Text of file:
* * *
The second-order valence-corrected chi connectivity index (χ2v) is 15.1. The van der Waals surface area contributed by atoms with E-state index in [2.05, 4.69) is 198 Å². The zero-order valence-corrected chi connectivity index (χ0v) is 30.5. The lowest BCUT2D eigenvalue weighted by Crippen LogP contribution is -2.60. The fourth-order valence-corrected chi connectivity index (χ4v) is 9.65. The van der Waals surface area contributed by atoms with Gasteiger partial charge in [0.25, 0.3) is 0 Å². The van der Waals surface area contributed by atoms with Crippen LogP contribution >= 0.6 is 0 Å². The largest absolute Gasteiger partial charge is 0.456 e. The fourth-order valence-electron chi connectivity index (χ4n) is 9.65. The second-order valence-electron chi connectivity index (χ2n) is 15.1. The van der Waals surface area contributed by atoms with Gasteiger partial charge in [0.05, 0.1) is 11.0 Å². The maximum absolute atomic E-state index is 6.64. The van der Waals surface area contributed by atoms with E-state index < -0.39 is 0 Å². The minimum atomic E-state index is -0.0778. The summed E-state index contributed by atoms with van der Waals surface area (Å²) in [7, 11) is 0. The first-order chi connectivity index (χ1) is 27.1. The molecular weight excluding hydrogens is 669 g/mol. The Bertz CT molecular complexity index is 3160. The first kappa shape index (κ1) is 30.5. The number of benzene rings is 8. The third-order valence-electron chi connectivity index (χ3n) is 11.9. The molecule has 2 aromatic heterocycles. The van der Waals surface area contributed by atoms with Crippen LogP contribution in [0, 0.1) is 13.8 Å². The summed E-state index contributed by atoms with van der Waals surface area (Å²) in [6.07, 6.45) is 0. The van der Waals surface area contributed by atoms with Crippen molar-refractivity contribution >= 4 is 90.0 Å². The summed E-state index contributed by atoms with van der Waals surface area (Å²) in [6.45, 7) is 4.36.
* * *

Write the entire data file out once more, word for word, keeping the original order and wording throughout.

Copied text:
The second-order valence-corrected chi connectivity index (χ2v) is 15.1. The van der Waals surface area contributed by atoms with E-state index in [2.05, 4.69) is 198 Å². The zero-order valence-corrected chi connectivity index (χ0v) is 30.5. The lowest BCUT2D eigenvalue weighted by Crippen LogP contribution is -2.60. The fourth-order valence-corrected chi connectivity index (χ4v) is 9.65. The van der Waals surface area contributed by atoms with Gasteiger partial charge in [0.25, 0.3) is 0 Å². The van der Waals surface area contributed by atoms with Crippen LogP contribution >= 0.6 is 0 Å². The largest absolute Gasteiger partial charge is 0.456 e. The fourth-order valence-electron chi connectivity index (χ4n) is 9.65. The second-order valence-electron chi connectivity index (χ2n) is 15.1. The van der Waals surface area contributed by atoms with Gasteiger partial charge in [0.05, 0.1) is 11.0 Å². The maximum absolute atomic E-state index is 6.64. The van der Waals surface area contributed by atoms with E-state index < -0.39 is 0 Å². The minimum atomic E-state index is -0.0778. The summed E-state index contributed by atoms with van der Waals surface area (Å²) in [7, 11) is 0. The first-order chi connectivity index (χ1) is 27.1. The molecular weight excluding hydrogens is 669 g/mol. The Bertz CT molecular complexity index is 3160. The first kappa shape index (κ1) is 30.5. The number of benzene rings is 8. The third-order valence-electron chi connectivity index (χ3n) is 11.9. The molecule has 2 aromatic heterocycles. The van der Waals surface area contributed by atoms with Crippen LogP contribution in [0, 0.1) is 13.8 Å². The summed E-state index contributed by atoms with van der Waals surface area (Å²) in [6.07, 6.45) is 0. The van der Waals surface area contributed by atoms with Crippen molar-refractivity contribution >= 4 is 90.0 Å². The summed E-state index contributed by atoms with van der Waals surface area (Å²) in [6.45, 7) is 4.36.